Photo Courtesy of Trust for Public Land
In some communities across the United States, schoolyards are becoming much more than just a place for kids to run around during recess. Schoolyards are being transformed into active outdoor spaces, parks and more, with the addition of trees and gardens, as well as up-to-date play equipment—to be enjoyed beyond school hours.
The Trust for Public Land, a nonprofit organization that creates parks and protects land for people, released a report, “Community Schoolyards Projects: A Game-Changing Solution to America’s Park Equity Problem,” that focuses on how taking “underused asphalt schoolyards and transforming them into vibrant public parks that stay open after school and on weekends can bring health, equity and education benefits to students and communities.”
“The schoolyard is an often-overlooked component of community infrastructure that is packed with potential,” said Trust for Public Land CEO and President Diane Regas. “Together, we can address the unhealthy state of the nation’s schoolyards so that students have access to opportunities for recreation, outdoor learning and physical activity, setting them up for a lifetime of success. And transforming schoolyards into shared public parks is also a common-sense, cost-effective solution to America’s park-equity problem—filling a void for communities by providing new access to public greenspace.”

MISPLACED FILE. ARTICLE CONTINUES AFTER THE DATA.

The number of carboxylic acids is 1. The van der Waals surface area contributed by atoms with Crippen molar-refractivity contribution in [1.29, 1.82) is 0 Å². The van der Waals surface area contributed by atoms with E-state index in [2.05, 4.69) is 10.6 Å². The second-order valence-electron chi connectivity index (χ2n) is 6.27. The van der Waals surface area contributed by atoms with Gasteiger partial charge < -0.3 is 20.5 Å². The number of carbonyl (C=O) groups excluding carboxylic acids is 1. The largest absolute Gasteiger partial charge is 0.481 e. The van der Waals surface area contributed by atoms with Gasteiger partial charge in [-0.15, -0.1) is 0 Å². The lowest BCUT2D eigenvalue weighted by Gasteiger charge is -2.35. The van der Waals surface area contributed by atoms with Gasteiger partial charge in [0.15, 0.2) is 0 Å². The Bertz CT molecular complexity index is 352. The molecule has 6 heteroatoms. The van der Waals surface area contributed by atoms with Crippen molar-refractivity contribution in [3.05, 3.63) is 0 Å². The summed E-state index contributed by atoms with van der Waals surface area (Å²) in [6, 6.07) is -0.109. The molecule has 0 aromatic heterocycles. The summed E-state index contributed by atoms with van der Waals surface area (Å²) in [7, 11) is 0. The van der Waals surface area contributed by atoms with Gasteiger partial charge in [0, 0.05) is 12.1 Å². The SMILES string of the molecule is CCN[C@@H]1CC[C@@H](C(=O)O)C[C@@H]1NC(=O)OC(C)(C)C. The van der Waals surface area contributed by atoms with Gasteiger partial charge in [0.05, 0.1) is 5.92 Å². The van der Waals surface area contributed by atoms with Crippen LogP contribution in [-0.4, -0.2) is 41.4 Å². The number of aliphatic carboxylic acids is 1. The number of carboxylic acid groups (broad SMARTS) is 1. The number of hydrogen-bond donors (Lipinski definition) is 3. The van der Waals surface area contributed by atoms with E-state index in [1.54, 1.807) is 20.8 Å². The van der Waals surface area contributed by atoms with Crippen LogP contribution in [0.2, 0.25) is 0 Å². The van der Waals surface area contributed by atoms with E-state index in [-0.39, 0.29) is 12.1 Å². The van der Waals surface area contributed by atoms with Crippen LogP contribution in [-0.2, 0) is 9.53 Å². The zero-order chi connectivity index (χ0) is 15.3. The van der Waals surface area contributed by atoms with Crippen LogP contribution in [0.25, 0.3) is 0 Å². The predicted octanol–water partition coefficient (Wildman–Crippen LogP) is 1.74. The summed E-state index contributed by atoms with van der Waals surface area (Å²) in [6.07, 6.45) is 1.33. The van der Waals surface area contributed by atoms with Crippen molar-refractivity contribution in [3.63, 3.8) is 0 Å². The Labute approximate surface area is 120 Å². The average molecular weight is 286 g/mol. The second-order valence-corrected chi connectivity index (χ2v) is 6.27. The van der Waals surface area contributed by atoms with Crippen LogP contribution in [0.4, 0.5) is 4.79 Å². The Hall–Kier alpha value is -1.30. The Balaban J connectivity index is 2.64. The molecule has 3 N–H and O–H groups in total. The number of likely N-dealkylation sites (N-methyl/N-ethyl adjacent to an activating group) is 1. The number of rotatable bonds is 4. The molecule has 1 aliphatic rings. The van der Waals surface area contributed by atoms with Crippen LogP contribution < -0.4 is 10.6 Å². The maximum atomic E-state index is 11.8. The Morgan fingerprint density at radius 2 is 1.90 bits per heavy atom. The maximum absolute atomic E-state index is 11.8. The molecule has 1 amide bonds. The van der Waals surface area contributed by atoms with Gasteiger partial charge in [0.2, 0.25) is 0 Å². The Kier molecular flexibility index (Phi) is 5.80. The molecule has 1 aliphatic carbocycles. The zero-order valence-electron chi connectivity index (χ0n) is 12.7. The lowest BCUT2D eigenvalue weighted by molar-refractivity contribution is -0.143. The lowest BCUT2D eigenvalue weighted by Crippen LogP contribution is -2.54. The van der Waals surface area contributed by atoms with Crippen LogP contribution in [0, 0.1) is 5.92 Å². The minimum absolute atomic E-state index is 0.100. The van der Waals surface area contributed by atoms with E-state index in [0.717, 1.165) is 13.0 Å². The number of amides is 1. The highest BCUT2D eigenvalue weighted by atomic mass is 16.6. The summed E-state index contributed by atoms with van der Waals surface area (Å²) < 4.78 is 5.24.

According to information from the Trust for Public Land website, “Opening all public schools to local communities during non-school hours would give nearly 20 million additional people in the U.S., including 5.2 million children, access to park space within a 10-minute walk of their home.” What’s more, data on the outcomes and impact is included in the report, as well as expertise from about 300 Community Schoolyards projects that the “Trust for Public Land has supported across the country through a participatory design process, working with communities to envision schoolyards that meet everyone’s needs.”